Shadwell, Charles Frederick Alexander (DNB00)
SHADWELL, Sir CHARLES FREDERICK ALEXANDER (1814–1886), admiral, born in 1814, fourth son of Sir Lancelot Shadwell [q. v.], was in 1827 entered as a scholar at the Royal Naval College at Portsmouth, and from it passed into the navy in 1829. In 1833 he passed his examination, and was made lieutenant on 28 June 1838. He was then appointed to the 36-gun frigate Castor, going out to the Mediterranean, where in 1840 he was present at the operations on the coast of Syria, including the capture of St. Jean d'Acre. In December 1841 he was appointed first lieutenant of the Fly, employed for more than four years in surveying in Torres Straits and on the northern coast of Australia [see Jukes, Joseph Beete]. On the Fly being paid out of commission, he was promoted to the rank of commander, 27 June 1846. He then studied for some time at the Royal Naval College, taking a certificate in ‘steam,’ and devoting himself more especially to nautical astronomy. In February 1850 he was appointed to the Sphinx, which he took out to the East Indies, and in her had an active share in the Burma war of 1852, for which he twice received the thanks of the governor-general in council; on 7 Feb. 1853 was advanced to the rank of captain, and on 5 Dec. 1853 was nominated a C.B.
In August 1856 he commissioned the Highflyer for the China station, where in 1857 he took part in the operations in the Canton river, leading up to the capture of Canton in December [see Seymour, Sir Michael, (1802–1887)], and in the disastrous attack on the Taku forts on 25 June 1859 [see Hope, Sir James, (1808–1881)], when, in leading the landing party across the mud flat, he received a severe wound in the ankle, which rendered him permanently lame. In January 1860 he was relieved from the command of the Highflyer, and returned to England.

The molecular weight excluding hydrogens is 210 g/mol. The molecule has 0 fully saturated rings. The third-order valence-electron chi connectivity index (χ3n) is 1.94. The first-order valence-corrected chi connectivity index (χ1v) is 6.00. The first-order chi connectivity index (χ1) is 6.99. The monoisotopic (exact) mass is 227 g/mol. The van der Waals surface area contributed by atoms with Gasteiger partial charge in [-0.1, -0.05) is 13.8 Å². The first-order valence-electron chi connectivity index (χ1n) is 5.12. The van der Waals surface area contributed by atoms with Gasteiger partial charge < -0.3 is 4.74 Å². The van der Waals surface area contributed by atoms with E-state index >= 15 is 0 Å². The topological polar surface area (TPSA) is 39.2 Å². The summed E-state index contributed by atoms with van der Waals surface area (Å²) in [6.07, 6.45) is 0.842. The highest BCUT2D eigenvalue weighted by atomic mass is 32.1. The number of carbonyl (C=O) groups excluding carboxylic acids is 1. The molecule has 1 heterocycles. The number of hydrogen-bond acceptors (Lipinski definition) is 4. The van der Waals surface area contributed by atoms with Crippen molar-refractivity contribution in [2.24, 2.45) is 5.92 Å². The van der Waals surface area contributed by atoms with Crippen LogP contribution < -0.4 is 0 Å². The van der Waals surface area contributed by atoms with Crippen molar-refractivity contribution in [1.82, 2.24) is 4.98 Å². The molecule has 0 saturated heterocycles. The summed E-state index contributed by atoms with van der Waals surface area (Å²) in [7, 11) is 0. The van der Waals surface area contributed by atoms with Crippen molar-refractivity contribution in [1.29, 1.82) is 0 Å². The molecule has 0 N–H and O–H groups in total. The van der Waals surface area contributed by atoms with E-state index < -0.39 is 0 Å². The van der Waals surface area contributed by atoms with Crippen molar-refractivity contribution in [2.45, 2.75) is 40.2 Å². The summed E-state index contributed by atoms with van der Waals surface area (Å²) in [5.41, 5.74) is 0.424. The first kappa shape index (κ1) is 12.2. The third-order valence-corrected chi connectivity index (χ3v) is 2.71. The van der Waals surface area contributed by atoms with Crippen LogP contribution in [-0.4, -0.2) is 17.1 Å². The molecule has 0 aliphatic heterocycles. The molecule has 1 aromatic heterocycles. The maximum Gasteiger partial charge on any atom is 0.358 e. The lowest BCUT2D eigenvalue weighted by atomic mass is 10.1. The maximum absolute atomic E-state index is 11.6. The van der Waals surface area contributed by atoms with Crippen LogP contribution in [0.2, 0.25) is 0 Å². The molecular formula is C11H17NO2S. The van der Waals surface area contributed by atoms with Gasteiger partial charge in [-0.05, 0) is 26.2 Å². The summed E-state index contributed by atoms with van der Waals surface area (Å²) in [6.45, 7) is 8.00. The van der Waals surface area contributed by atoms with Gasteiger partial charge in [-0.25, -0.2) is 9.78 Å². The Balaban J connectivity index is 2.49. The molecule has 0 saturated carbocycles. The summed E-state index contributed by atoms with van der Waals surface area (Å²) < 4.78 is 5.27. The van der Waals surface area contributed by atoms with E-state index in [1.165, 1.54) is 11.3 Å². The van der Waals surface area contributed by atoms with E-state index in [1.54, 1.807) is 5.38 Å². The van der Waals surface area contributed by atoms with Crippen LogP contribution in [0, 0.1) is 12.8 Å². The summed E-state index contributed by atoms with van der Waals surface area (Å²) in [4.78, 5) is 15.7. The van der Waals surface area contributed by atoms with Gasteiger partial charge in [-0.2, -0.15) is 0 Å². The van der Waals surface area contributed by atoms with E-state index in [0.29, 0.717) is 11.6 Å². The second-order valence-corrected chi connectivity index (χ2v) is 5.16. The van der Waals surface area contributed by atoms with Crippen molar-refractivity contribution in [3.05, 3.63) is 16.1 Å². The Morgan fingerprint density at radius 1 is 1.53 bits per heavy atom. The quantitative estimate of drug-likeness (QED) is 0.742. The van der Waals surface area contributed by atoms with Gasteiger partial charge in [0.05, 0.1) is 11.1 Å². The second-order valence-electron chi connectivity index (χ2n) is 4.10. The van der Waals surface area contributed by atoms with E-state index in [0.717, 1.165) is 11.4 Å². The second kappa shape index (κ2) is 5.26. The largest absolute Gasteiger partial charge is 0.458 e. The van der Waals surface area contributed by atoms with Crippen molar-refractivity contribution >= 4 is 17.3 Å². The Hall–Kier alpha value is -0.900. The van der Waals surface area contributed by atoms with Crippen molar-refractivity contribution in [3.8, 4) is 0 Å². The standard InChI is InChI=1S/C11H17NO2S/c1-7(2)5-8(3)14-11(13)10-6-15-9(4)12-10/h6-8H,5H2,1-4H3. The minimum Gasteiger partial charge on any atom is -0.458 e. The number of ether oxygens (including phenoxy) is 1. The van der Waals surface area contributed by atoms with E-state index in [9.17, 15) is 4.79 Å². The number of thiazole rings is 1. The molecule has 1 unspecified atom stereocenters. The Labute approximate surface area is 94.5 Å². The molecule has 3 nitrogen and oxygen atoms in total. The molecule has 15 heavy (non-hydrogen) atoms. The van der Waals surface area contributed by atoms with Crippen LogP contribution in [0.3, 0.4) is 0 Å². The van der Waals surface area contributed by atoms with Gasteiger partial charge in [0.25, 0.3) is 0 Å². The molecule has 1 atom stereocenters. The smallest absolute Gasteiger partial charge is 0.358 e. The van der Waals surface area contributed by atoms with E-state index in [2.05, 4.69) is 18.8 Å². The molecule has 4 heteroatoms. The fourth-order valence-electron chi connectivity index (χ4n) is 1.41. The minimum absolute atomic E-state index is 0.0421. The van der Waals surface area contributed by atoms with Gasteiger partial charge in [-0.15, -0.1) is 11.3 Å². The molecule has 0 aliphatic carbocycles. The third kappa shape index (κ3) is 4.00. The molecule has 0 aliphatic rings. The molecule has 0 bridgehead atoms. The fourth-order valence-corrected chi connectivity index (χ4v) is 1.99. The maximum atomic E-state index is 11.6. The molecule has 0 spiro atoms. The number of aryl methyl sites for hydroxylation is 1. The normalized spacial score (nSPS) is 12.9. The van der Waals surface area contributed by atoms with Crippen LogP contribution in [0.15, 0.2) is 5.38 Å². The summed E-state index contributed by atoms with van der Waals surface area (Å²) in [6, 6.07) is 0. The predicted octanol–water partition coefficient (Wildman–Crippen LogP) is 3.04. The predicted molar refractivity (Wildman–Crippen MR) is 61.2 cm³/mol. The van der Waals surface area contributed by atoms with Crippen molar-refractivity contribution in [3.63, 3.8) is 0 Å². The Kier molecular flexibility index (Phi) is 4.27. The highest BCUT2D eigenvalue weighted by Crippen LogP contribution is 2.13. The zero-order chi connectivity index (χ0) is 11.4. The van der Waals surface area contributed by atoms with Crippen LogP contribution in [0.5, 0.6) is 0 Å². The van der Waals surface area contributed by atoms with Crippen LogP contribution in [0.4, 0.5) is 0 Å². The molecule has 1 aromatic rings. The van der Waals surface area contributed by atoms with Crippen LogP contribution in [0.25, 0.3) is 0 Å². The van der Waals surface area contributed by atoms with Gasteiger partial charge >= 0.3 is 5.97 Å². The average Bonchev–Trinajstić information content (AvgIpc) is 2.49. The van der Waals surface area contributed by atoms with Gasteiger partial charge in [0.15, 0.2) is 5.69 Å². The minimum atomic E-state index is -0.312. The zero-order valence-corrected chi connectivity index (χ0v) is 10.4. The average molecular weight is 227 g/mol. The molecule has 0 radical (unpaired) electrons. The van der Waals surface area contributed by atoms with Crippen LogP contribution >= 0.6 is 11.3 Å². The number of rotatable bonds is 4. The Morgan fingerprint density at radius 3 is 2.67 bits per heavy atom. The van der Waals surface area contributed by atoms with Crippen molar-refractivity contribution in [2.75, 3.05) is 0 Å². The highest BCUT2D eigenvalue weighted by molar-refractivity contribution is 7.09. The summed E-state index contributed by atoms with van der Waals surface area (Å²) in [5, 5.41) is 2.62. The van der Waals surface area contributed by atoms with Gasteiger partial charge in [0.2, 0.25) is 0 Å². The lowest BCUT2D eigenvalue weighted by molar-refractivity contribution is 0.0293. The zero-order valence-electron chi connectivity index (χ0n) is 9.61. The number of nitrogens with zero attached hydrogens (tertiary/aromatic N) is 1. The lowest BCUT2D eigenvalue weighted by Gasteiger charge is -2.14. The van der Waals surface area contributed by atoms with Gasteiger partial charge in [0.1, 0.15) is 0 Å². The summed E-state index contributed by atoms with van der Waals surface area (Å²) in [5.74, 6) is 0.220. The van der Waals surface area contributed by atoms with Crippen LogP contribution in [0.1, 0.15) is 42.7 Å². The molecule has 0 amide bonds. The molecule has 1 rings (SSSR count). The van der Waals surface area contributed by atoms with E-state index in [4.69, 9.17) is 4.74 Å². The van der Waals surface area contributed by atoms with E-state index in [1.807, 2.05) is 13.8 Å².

From February 1861 to August 1862 he commanded the Aboukir of 90 guns in the Mediterranean and West Indies; from October 1862 to June 1864, the Hastings flagship of Sir Lewis Jones at Queenstown; and from June 1864 till his promotion to the rank of rear-admiral on 15 Jan. 1869 was captain-superintendent of the Gosport victualling-yard and of Haslar Hospital. From August 1871 to May 1875 he was commander-in-chief in China, and was made K.C.B. on 24 May 1873. From 1878 to 1881 he was president of the Royal Naval College at Greenwich, after which he lived in retirement at Melksham in Wiltshire, where he died, unmarried, on 1 March 1886.
Despite his long, and in some instances brilliant, service, Shadwell had rather the temperament of a student than of a warrior. He was deeply attached to the study of nautical astronomy, on different details of which he published a large number of pamphlets. For many years he was engaged on a work on the subject, which gradually assumed almost encyclopædic proportions without ever reaching his high ideal of completeness; and it was still unfinished at his death. He was elected F.R.S. on 6 June 1861, and was a fellow of the Royal Astronomical and Royal Geographical societies.[O'Byrne's Nav. Biogr. Dict.; Times, 4 March 1886; Navy Lists; personal knowledge.]